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Introduction

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I retired because I had a knee injury, my cartilage was wearing out, it was painful and I couldn’t put in the four hours of practice each day that I needed to.

Guy Forget, former French professional tennis player

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Although acute knee injuries and anterior knee pain are very common presentations in sports medicine practice, patients presenting with lateral, medial, or posterior knee pain can also provide challenges to the practitioner.

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Lateral knee pain

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Pain about the lateral knee (Fig. 34.1) is a frequent problem, especially among distance runners and cyclists. The most common cause of lateral knee pain is iliotibial band friction syndrome (ITBFS) which is an overuse injury. Training errors and biomechanical abnormalities can precipitate ITBFS. Patellofemoral syndrome (Chapter 33) may also present as lateral knee pain. In the older active person, degeneration of the lateral meniscus or lateral compartment osteoarthritis should be considered.

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Figure 34.1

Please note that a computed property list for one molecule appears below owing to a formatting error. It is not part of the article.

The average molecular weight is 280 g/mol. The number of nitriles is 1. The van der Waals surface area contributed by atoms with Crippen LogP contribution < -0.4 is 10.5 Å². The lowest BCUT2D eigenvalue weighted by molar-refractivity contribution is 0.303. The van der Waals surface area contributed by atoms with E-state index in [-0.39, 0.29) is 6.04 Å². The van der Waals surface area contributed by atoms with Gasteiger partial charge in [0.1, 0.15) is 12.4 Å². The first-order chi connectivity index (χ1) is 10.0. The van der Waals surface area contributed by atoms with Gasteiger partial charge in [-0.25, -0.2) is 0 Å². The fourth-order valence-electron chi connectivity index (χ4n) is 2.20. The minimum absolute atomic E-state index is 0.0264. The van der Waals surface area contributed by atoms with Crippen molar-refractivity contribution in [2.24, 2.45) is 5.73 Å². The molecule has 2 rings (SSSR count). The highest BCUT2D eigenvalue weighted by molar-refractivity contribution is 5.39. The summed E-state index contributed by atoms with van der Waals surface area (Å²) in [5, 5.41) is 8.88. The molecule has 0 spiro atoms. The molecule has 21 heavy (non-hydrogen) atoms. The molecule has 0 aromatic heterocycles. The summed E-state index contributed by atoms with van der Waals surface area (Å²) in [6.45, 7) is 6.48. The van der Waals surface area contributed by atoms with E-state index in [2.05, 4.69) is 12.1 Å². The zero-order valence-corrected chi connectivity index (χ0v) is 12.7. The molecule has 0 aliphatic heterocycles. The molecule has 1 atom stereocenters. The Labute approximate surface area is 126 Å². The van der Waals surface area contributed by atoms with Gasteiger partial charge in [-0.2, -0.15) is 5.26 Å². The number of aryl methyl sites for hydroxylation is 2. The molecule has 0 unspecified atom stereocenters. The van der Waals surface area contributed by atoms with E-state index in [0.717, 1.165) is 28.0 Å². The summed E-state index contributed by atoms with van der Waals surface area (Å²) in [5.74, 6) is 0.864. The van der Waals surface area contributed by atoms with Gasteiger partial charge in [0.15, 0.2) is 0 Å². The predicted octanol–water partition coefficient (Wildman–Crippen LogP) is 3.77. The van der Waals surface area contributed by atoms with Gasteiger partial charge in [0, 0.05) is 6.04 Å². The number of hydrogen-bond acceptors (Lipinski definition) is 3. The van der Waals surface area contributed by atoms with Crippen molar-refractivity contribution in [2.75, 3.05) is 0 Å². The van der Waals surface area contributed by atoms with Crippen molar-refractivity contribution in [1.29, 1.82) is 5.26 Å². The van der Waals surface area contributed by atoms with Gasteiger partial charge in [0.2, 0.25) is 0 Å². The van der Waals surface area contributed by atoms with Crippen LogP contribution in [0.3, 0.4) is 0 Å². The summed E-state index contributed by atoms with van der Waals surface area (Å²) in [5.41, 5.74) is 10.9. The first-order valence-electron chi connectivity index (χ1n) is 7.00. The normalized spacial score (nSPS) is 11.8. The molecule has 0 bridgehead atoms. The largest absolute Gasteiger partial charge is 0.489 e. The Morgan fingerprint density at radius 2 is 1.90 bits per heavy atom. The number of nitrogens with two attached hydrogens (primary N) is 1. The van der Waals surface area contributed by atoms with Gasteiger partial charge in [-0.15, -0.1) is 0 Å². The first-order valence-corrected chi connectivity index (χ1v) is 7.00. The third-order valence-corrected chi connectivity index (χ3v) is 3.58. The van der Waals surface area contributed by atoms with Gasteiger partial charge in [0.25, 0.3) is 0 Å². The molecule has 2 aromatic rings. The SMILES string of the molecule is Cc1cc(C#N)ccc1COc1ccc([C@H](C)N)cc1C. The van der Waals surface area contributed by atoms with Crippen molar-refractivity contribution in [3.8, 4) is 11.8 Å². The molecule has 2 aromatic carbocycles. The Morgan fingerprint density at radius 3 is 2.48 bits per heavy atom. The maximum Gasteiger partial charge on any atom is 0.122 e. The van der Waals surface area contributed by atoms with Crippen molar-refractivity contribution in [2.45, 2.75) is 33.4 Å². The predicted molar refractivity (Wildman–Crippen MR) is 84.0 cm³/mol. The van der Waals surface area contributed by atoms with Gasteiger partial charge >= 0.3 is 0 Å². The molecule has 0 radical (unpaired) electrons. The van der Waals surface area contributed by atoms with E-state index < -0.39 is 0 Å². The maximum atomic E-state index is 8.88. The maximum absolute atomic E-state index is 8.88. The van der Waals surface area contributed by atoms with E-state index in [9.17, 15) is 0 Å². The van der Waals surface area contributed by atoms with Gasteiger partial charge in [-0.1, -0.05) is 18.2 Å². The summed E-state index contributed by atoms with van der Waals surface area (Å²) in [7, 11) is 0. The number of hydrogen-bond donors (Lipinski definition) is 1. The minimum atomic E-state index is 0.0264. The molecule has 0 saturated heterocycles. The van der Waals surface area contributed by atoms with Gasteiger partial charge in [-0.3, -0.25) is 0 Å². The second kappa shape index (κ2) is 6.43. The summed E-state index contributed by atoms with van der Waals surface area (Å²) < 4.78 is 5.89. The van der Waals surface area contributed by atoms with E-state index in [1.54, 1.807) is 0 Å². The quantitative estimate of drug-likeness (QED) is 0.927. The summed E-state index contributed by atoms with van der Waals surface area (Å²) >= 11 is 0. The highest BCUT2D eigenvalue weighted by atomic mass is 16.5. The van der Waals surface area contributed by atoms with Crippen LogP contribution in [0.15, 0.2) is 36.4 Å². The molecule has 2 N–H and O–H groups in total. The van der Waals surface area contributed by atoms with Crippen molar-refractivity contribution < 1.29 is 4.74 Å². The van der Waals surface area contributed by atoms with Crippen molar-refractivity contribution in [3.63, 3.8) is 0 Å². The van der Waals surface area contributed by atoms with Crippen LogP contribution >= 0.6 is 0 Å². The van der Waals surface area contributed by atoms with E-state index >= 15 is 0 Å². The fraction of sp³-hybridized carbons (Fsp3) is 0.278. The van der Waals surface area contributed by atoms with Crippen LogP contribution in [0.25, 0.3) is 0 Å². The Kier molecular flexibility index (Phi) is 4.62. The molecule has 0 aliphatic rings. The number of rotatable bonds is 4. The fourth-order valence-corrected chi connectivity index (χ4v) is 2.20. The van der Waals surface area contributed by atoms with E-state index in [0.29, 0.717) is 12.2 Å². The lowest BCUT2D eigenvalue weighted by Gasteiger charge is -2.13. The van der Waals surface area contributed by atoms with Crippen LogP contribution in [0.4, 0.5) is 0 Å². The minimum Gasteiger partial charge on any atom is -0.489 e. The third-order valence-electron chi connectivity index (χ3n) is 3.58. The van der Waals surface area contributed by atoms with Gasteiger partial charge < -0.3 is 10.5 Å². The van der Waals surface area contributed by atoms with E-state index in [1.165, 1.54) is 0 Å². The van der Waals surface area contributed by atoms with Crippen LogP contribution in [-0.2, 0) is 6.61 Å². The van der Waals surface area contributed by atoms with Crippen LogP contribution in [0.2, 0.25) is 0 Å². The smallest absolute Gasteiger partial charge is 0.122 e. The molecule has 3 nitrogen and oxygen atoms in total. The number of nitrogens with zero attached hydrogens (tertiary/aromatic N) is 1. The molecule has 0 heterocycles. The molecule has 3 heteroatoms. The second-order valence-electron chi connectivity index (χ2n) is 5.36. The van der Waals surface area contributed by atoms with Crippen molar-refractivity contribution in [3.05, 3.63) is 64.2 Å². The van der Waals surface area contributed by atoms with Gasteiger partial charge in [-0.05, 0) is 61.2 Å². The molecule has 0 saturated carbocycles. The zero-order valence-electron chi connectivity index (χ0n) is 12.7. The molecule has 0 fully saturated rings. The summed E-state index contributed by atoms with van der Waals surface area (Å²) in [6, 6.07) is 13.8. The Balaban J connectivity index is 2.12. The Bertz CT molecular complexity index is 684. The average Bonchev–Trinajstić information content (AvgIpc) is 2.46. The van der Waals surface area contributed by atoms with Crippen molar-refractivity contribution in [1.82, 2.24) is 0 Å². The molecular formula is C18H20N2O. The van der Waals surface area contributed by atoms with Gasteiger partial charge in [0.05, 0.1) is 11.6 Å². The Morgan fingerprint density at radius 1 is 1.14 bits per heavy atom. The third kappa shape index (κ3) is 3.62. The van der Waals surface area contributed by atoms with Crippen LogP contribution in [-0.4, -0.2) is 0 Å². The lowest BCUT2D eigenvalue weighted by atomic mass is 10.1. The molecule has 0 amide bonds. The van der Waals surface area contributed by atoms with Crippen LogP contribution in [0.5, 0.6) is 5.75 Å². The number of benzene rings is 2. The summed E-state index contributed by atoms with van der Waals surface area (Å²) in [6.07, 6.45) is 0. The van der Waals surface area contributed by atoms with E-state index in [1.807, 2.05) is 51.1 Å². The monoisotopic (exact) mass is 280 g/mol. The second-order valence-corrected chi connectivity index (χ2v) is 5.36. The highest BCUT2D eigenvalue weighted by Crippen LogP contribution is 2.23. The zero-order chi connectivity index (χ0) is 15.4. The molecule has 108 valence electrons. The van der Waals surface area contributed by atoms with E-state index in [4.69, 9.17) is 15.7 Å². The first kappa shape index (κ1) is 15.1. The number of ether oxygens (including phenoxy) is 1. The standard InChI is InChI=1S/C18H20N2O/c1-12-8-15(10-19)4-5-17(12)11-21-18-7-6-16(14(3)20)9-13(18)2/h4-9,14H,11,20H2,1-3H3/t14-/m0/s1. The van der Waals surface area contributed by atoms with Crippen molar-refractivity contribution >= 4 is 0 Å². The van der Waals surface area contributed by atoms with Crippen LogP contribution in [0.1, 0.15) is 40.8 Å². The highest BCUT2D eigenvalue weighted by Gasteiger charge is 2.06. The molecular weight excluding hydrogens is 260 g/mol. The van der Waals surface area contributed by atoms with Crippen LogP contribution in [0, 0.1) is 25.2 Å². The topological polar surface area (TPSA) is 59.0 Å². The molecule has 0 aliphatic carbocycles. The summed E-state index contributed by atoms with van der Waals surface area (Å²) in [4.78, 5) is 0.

Lateral aspect of the knee

(a) Surface anatomy

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(b) Anatomy of lateral aspect of the knee

Graphic Jump Location
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The biceps femoris tendon may cause pain as it passes posterolaterally to the knee and inserts into the head of the fibula; this occurs in sprinters and footballers. Injuries of the superior tibiofibular joint may cause lateral knee pain. Lateral knee pain may be referred from the lumbar spine. The causes and differential diagnoses of lateral knee pain are shown in Table 34.1.

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Table Graphic Jump Location
Table 34.1  

Causes of lateral knee pain

 
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Clinical approach

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As with acute knee injuries (Chapter 32) history and physical examination are the key to an accurate diagnosis.

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History
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A history of overuse suggest ITBFS or biceps femoris tendinopathy. If there is a history of excessive downhill running or running on an uneven surface, ITBFS may be implicated. If the pain occurs with sprinting or kicking activities, biceps femoris tendinopathy is more likely. Lateral knee pain following knee or ankle injury may indicate the superior tibiofibular joint or lateral meniscus as the site of injury.

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The pain associated with biceps femoris tendinopathy flares up on initial activity and then starts to settle ...

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